Commentary: Finding Peace in Brawl Aftermath


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The Brawl.

Finding Peace in Brawl Aftermath


I guess at some point, everybody moves on. I should move on, and I know that.

However, it is still very easy to be bitter at the way the 2004 football season ended. The blame that was so poignant almost six months ago has since been crystallized in some cases and exonerated altogether in others.

The Sunday and Monday after the 29-7 win over South Carolina should have been the two most joyous days of the year for Clemson fans that once again had the chance to savor a brutal whipping of their archrival. As we all know, those two days ended up being far from joyous and in many cases downright bitter as Clemson University officials put the skid marks on the 2004 season by removing the school's name from bowl consideration. It was a move to quiet the critics who had sensationalized the ordeal while at the same time bringing closure to the uneasy publicity that the football program was thrust into. And, of course, it really did neither as we look back in hindsight.

The Brawl Itself

Fans and media alike have analyzed the actual fight repeatedly, so rehashing the actual events at this date and time seems irrelevant at best. The bottom line of the fight can be summarized in one single sentence: No players, fans, or security personnel were hurt or arrested.

I was embarrassed that it happened, and the players at fault (on both sides) should have received punishment. This article is not to defend the fight in any way but simply to put it in a more proper perspective. My problem lies in that the punishment was given to an entire team, its coaching staff, and its fans instead of punishing the very few that were directly involved in thuggish behavior. Which leads to my frustration...still six months later.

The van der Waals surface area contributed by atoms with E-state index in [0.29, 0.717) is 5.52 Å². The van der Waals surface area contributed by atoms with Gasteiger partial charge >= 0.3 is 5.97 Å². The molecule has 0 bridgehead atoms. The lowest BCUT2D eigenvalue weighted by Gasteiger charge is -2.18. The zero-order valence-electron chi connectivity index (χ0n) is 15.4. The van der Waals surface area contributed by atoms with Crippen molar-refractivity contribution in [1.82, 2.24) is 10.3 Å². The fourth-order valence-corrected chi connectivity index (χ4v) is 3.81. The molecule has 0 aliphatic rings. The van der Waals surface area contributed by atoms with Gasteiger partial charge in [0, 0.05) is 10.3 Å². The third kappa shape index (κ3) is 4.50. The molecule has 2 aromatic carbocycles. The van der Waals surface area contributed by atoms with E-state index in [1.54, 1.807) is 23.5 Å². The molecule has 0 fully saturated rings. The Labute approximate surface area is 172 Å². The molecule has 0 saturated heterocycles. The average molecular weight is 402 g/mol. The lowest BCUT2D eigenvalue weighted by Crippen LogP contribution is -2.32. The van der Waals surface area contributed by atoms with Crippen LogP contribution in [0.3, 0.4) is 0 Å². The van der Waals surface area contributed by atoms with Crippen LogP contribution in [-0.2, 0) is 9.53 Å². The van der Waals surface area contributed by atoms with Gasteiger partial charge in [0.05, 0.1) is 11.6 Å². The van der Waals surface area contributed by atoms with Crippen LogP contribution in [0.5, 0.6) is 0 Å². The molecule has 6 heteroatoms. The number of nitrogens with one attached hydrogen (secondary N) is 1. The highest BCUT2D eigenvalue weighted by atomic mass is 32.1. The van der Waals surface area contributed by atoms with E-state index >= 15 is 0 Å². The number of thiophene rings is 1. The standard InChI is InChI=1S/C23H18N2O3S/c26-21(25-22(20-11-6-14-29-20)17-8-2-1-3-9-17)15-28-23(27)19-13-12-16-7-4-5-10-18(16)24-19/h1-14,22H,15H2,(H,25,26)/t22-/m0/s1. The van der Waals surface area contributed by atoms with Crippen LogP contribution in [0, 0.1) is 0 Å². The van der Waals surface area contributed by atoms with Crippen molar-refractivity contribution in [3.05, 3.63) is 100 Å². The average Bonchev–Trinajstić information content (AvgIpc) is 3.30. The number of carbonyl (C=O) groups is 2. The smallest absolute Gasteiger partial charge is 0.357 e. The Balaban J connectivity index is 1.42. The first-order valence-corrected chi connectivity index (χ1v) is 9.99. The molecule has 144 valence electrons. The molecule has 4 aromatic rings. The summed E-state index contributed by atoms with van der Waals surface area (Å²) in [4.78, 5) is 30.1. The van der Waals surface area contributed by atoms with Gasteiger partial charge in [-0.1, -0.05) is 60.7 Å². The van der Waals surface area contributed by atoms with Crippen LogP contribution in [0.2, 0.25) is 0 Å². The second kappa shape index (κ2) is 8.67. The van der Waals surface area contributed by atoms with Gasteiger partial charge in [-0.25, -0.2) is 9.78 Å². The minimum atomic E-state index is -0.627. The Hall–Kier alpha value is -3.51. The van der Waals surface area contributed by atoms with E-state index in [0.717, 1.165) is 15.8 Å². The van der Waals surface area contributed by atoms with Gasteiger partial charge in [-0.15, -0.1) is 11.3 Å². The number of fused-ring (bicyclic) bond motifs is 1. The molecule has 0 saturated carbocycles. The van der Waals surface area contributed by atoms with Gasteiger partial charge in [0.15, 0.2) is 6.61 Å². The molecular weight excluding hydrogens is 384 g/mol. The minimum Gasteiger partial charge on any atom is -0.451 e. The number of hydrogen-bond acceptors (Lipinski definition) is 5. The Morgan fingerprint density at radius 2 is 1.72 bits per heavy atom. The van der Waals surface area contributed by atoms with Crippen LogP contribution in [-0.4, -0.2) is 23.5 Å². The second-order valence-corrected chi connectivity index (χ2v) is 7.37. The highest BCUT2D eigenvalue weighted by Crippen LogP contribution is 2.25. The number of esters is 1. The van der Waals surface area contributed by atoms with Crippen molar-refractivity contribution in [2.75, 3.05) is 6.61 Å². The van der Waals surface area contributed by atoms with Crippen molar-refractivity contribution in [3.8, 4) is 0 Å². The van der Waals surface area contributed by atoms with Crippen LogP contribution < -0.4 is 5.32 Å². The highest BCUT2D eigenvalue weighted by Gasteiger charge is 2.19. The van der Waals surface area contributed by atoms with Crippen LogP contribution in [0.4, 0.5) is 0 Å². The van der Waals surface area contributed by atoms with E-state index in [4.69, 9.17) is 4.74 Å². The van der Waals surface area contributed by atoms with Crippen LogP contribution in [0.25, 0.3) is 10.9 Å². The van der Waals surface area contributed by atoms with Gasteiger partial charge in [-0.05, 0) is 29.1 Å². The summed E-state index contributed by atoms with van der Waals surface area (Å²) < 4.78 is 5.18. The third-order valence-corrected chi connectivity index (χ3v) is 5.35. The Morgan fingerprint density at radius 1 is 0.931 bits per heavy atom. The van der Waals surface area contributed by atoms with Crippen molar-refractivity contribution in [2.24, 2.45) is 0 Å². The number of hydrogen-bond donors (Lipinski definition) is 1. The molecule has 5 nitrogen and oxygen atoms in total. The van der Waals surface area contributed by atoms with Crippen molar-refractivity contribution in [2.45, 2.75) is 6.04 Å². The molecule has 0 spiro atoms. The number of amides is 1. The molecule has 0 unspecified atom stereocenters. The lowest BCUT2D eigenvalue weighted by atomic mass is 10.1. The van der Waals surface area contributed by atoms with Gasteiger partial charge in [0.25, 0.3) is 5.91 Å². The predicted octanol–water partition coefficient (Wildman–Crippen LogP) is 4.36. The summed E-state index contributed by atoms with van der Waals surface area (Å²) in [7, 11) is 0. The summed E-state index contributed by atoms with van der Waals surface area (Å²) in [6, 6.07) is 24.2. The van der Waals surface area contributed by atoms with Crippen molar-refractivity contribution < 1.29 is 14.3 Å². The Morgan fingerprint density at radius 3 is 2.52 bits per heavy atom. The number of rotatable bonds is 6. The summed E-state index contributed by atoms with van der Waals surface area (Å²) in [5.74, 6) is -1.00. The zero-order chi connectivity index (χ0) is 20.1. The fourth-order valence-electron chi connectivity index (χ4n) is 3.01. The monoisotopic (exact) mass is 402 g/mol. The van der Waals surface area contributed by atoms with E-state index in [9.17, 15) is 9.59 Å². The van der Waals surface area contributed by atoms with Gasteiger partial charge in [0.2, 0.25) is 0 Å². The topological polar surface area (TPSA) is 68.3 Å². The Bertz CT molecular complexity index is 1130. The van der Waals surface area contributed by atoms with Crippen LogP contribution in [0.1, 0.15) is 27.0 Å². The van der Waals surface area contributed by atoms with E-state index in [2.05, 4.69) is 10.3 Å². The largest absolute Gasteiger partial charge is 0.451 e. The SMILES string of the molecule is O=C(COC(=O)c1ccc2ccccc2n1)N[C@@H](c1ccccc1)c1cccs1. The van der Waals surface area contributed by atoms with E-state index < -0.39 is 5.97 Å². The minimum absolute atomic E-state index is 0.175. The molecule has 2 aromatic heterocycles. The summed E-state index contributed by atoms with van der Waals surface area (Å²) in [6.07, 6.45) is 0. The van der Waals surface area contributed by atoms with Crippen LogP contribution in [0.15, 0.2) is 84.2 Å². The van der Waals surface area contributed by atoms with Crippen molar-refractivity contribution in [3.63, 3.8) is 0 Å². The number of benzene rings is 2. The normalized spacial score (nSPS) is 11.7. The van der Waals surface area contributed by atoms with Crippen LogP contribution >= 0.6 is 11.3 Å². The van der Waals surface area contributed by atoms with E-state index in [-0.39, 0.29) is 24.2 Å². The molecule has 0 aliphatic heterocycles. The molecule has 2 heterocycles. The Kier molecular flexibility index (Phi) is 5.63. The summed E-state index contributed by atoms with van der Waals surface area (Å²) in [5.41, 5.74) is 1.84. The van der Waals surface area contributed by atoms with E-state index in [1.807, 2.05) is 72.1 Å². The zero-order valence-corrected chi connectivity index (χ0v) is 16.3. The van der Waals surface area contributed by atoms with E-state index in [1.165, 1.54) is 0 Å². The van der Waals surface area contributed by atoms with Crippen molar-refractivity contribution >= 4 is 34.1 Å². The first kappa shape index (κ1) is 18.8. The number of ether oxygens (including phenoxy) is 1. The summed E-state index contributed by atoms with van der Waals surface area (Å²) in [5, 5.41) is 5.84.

This whole story would be over if I could let it go...but it keeps gnawing at me the way all of it went down and I guess I have to put the following into words to try to rid myself of the lingering frustration.


The Perfect Storm


To get from the fight to the bowl ban by my account took a "perfect storm" of events. The leading catalyst was most certainly the events that took place the Friday before the Clemson/South Carolina game in the NBA game between Detroit and Indiana. The media reaction that Saturday and Sunday in regards to the terrible imagery from that game was justified because of the brutality and chaos of that situation in addition to the fact that it involved fans.



The fight in the Clemson game, while nowhere near the severity or destructiveness of the NBA fight the night before, was nonetheless lumped into that same category because of the timing of the two separate events. The defining moment of the Clemson/USC fight was the infamous picture of Yusef Kelly kicking the South Carolina player while he was on the ground. It was an ugly picture?much uglier than the actual kick itself. But it was indeed ugly. In addition, that one single picture correlated the Clemson/USC brawl with the Detroit/Indiana debacle?all in one single snap shot. The national media portrayed the two in similar lights, even running highlights of the two incidents back to back to try and show some type of correlation to the decline of sportsmanship across all sport's boundaries. It was an unfair comparison from the start, but it was the first match lit that would eventually turn into the blaze that ended the bowl hopes of Clemson and South Carolina.